Deadly explosion levels fertilizer plant
WEST, Texas — Rescue workers searched rubble early today for survivors of a fertilizer plant explosion in a small Texas town that killed as many as 15 people and injured more than 160 others. The blast left the factory a smoldering ruin and leveled homes and businesses for blocks in every direction.
The explosion in downtown West, a farming community about 20 miles north of Waco, shook the ground with the strength of a small earthquake and could be heard dozens of miles away. It sent flames shooting into the night sky and rained burning embers and debris down on shocked and frightened residents.
“They are still getting injured folks out and they are evacuating people from their homes,” Waco police Sgt. William Patrick Swanton said early this morning. He added later, “At some point this will turn into a recovery operation, but at this point, we are still in search and rescue.”
Swanton said authorities believe that between five and 15 people were killed in the blast, but stressed that is an early estimate. There is no indication the blast was anything other than an industrial accident, he said.
Among those believed to be dead: Three to five volunteer firefighters and a single law enforcement officer who responded to a fire call at the West Fertilizer Co. shortly before the blast. A thunderstorm rolled through the area as the hunt for those still unaccounted for continued early today.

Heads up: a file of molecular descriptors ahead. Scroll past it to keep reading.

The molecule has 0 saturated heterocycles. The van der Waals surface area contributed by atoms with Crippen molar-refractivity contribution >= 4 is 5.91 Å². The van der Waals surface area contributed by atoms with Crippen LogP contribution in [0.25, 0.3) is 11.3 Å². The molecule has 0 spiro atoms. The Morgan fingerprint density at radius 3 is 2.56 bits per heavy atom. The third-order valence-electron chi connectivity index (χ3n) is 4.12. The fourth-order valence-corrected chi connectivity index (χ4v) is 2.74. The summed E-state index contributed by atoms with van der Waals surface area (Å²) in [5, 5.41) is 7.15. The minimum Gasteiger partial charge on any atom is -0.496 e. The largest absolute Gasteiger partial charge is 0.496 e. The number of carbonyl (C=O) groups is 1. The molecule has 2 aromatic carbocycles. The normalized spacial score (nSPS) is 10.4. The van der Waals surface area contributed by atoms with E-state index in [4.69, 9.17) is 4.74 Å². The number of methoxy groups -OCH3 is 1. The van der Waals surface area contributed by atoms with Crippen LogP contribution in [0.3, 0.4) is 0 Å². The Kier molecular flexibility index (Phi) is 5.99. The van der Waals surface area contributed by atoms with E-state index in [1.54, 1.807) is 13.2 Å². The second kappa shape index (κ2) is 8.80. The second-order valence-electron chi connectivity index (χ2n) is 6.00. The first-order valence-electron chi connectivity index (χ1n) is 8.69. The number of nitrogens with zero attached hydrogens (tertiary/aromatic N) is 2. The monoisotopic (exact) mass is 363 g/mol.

The explosion that struck around 8 p.m. leveled a four-block area around the plant that a member of the city council, Al Vanek, said was “totally decimated.” The toll included 50 to 75 houses, an apartment complex with about 50 units that one state police officer said was reduced to “a skeleton,” a middle school and the West Rest Haven Nursing Home, from which first-responders evacuated 133 patients, some in wheelchairs.
In the hours after the explosion, residents wandered the streets searching for shelter. Among them was Julie Zahirniako, who said she and her son, Anthony, had been playing at a school playground near the fertilizer plant when the explosion hit. She was walking the track, he was kicking a football. The explosion threw her son four feet in the air, breaking his ribs. She said she saw people running from the nursing home and the roof of the school lifted into the sky.
“Hit the ground, hit the ground,” Zahirniako heard a neighbor yell.
“The fire was so high,” she said. “It was just as loud as it could be. The ground and everything was shaking.”
William Burch and his wife, a retired Air Force nurse, entered the damaged nursing home before first responders arrived. They split up, searching separate wings, and found residents in wheelchairs trapped in their rooms. The halls were dark and the ceilings had collapsed. Water filled the hallways and electrical wires hung eerily from the ceilings.
“They had Sheetrock that was on top of them. You had to remove that,” Burch said. It was “completely chaotic.”
Some witnesses compared the scene to the 1995 Oklahoma City bombing, and authorities said the plant made materials similar to that used to fuel the bomb that tore apart that city’s Murrah Federal Building.
Although authorities said it will be some time before they know how many lives were lost, they put the number of those injured at more than 160 early today. West Mayor Tommy Muska told reporters that his city of about 2,800 people needs “your prayers.”